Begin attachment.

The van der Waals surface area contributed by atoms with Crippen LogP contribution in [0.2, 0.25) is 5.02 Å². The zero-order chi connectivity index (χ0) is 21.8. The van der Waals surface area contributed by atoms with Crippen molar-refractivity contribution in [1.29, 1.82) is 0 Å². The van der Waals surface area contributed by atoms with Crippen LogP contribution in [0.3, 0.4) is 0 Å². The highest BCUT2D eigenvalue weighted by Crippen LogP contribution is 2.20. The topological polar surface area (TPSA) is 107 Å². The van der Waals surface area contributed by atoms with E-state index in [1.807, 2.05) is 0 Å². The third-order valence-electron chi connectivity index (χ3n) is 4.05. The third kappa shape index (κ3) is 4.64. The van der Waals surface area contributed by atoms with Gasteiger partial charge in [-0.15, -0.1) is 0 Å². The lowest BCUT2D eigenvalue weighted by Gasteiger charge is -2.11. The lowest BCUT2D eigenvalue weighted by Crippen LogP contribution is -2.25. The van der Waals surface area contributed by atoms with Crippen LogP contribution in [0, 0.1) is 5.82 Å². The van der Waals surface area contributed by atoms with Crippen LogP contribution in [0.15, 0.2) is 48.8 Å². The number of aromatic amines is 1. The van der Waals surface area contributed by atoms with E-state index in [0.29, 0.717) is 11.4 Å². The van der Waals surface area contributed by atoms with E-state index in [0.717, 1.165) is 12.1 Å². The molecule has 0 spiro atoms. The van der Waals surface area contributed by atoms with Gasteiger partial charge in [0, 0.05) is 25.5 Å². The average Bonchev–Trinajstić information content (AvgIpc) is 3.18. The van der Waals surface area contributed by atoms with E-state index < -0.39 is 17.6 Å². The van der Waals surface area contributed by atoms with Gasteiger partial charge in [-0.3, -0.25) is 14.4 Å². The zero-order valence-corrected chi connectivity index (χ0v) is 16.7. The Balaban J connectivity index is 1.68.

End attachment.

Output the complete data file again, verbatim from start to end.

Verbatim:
The van der Waals surface area contributed by atoms with Crippen LogP contribution in [0.2, 0.25) is 5.02 Å². The zero-order chi connectivity index (χ0) is 21.8. The van der Waals surface area contributed by atoms with Crippen molar-refractivity contribution in [1.29, 1.82) is 0 Å². The van der Waals surface area contributed by atoms with Crippen LogP contribution in [0.3, 0.4) is 0 Å². The highest BCUT2D eigenvalue weighted by Crippen LogP contribution is 2.20. The topological polar surface area (TPSA) is 107 Å². The van der Waals surface area contributed by atoms with E-state index in [1.807, 2.05) is 0 Å². The third-order valence-electron chi connectivity index (χ3n) is 4.05. The third kappa shape index (κ3) is 4.64. The van der Waals surface area contributed by atoms with Gasteiger partial charge in [-0.15, -0.1) is 0 Å². The lowest BCUT2D eigenvalue weighted by Gasteiger charge is -2.11. The lowest BCUT2D eigenvalue weighted by Crippen LogP contribution is -2.25. The van der Waals surface area contributed by atoms with Crippen LogP contribution in [0, 0.1) is 5.82 Å². The van der Waals surface area contributed by atoms with Crippen LogP contribution in [0.15, 0.2) is 48.8 Å². The number of aromatic amines is 1. The van der Waals surface area contributed by atoms with E-state index in [0.29, 0.717) is 11.4 Å². The van der Waals surface area contributed by atoms with E-state index in [0.717, 1.165) is 12.1 Å². The molecule has 0 spiro atoms. The van der Waals surface area contributed by atoms with Gasteiger partial charge in [0, 0.05) is 25.5 Å². The average Bonchev–Trinajstić information content (AvgIpc) is 3.18. The van der Waals surface area contributed by atoms with E-state index < -0.39 is 17.6 Å². The van der Waals surface area contributed by atoms with Gasteiger partial charge in [-0.3, -0.25) is 14.4 Å². The zero-order valence-corrected chi connectivity index (χ0v) is 16.7. The Balaban J connectivity index is 1.68.